In the study, 30 college students had their brains scanned while they played a game in which they encountered setbacks on the way to achieving a goal. In the game, the goal was to earn an academic degree, and the simulated setbacks were either a failed test or a cancelled course. Participants had control over whether they "passed a test" — they could pass a test if they pressed the correct button — but they did not have control over whether a course was cancelled. If participants failed a test, or a course was cancelled, they had to start the game over, and decide whether they wanted to pursue the same goal, or choose a different one. [5 Ways Your Emotions Influence Your World (and Vice Versa)]
Participants more often persisted with their goals, choosing to try again to earn the same academic degree, when they perceived they had control over a setback (i.e. failing a test), than if they perceived that they did not have control over a setback (a canceled course).
What's more, activity in a brain area called the ventral striatum was related to persisting with goals in cases where the setbacks were controllable. Participants who showed greater decreases in brain activity in the ventral striatum when they encountered a controllable setback were more likely to persist with their goals.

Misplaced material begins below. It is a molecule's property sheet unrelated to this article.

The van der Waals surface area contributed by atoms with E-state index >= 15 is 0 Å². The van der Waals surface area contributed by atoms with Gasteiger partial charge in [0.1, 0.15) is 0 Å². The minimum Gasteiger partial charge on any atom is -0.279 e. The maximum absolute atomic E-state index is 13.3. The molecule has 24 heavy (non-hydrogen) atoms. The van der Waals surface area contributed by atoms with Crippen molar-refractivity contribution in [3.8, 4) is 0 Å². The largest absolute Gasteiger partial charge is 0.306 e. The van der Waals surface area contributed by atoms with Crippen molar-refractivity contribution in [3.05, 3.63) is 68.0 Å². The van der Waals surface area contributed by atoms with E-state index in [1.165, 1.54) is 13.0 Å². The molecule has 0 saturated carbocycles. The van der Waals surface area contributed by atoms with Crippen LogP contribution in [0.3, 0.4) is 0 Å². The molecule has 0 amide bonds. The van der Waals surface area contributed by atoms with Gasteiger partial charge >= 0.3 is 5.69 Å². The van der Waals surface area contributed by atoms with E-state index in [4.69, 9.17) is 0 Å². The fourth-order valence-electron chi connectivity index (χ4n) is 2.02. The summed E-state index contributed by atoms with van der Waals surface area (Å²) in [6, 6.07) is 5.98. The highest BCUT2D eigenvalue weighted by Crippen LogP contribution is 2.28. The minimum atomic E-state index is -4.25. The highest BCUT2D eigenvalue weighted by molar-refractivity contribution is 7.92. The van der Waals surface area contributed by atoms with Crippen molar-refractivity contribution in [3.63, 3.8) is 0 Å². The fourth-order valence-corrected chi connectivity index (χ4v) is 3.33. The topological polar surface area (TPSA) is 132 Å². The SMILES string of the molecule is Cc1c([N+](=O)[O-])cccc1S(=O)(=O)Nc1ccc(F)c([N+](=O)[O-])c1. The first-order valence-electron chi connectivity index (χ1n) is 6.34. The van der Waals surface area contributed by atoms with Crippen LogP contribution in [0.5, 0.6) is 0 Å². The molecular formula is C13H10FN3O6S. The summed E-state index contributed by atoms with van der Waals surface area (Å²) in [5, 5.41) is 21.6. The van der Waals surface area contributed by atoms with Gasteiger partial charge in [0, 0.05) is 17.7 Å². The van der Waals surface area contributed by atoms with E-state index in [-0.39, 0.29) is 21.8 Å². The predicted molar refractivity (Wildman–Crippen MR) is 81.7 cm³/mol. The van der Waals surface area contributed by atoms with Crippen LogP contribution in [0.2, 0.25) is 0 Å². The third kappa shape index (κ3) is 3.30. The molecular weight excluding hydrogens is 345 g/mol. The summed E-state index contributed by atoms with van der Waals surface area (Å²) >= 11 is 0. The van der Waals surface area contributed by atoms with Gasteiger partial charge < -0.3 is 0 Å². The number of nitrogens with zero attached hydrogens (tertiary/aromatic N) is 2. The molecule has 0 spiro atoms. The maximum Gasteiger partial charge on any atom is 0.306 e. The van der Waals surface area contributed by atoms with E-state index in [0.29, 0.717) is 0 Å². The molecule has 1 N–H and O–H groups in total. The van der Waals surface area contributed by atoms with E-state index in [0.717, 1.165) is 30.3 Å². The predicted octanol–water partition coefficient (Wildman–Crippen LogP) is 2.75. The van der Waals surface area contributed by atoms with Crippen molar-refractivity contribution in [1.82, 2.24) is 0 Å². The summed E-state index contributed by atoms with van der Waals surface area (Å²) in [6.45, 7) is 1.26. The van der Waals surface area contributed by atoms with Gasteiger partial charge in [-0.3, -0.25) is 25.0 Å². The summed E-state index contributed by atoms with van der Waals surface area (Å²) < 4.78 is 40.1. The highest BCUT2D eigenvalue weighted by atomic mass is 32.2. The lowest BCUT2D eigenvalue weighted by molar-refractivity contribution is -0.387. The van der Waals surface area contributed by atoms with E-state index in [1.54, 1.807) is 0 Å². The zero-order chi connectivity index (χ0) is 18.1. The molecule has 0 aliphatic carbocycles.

On the other hand, changes in a brain area called the ventromedial prefrontal cortex were related to persistence when the setbacks were uncontrollable. The ventromedial prefrontal cortex is involved in regulation of emotions, and the new study suggests this brain area helps people cope with negative emotions in order to persist in the case of uncontrollable setbacks.
"When setbacks are uncontrollable, [people] may need to cope with frustration and other emotions in order to persist," study researcher Mauricio Delgado, an associate professor of psychology at Rutgers University, said in a statement.
The new findings may be used in future research to understand why certain groups of students have high dropout , or why some students feel they can improve after a setback, while others feel they can't improve, the researchers said.
The findings may also be important for performance evaluations in schools, workplaces and other settings. "Our findings suggest that institutions that wish to promote persistence must pay attention to the way they deliver performance feedback and the way people perceive such feedback," Jamil Bhanji, a postdoctoral researcher at Rutgers University, said in a statement.
source: livescience.com By Rachael Rettner